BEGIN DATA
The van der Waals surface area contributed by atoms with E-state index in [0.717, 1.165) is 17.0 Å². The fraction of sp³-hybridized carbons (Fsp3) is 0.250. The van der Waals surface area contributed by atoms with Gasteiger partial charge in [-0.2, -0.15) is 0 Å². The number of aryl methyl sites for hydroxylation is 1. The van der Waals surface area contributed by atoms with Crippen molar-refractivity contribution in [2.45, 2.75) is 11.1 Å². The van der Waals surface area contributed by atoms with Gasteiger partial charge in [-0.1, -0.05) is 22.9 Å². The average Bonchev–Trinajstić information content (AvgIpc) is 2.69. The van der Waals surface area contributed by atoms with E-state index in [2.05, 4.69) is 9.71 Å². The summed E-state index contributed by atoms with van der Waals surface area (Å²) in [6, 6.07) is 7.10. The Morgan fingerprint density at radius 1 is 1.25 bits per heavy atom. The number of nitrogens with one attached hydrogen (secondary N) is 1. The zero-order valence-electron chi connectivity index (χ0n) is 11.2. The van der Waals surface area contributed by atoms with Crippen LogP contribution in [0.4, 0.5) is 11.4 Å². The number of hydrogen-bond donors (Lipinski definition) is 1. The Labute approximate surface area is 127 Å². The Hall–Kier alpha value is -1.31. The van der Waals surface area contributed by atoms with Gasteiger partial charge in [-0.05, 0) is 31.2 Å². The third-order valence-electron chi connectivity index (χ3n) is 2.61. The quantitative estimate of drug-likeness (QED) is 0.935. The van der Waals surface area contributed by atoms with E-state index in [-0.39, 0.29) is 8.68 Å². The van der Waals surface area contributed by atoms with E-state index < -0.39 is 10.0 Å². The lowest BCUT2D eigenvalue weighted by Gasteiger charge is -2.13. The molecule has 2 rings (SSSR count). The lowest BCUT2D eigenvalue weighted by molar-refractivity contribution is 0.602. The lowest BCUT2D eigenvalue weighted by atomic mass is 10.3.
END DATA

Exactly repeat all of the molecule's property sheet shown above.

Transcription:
The van der Waals surface area contributed by atoms with E-state index in [0.717, 1.165) is 17.0 Å². The fraction of sp³-hybridized carbons (Fsp3) is 0.250. The van der Waals surface area contributed by atoms with Gasteiger partial charge in [-0.2, -0.15) is 0 Å². The number of aryl methyl sites for hydroxylation is 1. The van der Waals surface area contributed by atoms with Crippen molar-refractivity contribution in [2.45, 2.75) is 11.1 Å². The van der Waals surface area contributed by atoms with Gasteiger partial charge in [-0.1, -0.05) is 22.9 Å². The average Bonchev–Trinajstić information content (AvgIpc) is 2.69. The van der Waals surface area contributed by atoms with E-state index in [2.05, 4.69) is 9.71 Å². The summed E-state index contributed by atoms with van der Waals surface area (Å²) in [6, 6.07) is 7.10. The Morgan fingerprint density at radius 1 is 1.25 bits per heavy atom. The number of nitrogens with one attached hydrogen (secondary N) is 1. The zero-order valence-electron chi connectivity index (χ0n) is 11.2. The van der Waals surface area contributed by atoms with Crippen LogP contribution in [0.4, 0.5) is 11.4 Å². The number of hydrogen-bond donors (Lipinski definition) is 1. The Labute approximate surface area is 127 Å². The Hall–Kier alpha value is -1.31. The van der Waals surface area contributed by atoms with Gasteiger partial charge in [-0.05, 0) is 31.2 Å². The third-order valence-electron chi connectivity index (χ3n) is 2.61. The quantitative estimate of drug-likeness (QED) is 0.935. The van der Waals surface area contributed by atoms with E-state index in [-0.39, 0.29) is 8.68 Å². The van der Waals surface area contributed by atoms with E-state index < -0.39 is 10.0 Å². The lowest BCUT2D eigenvalue weighted by Gasteiger charge is -2.13. The molecule has 2 rings (SSSR count). The lowest BCUT2D eigenvalue weighted by molar-refractivity contribution is 0.602. The lowest BCUT2D eigenvalue weighted by atomic mass is 10.3.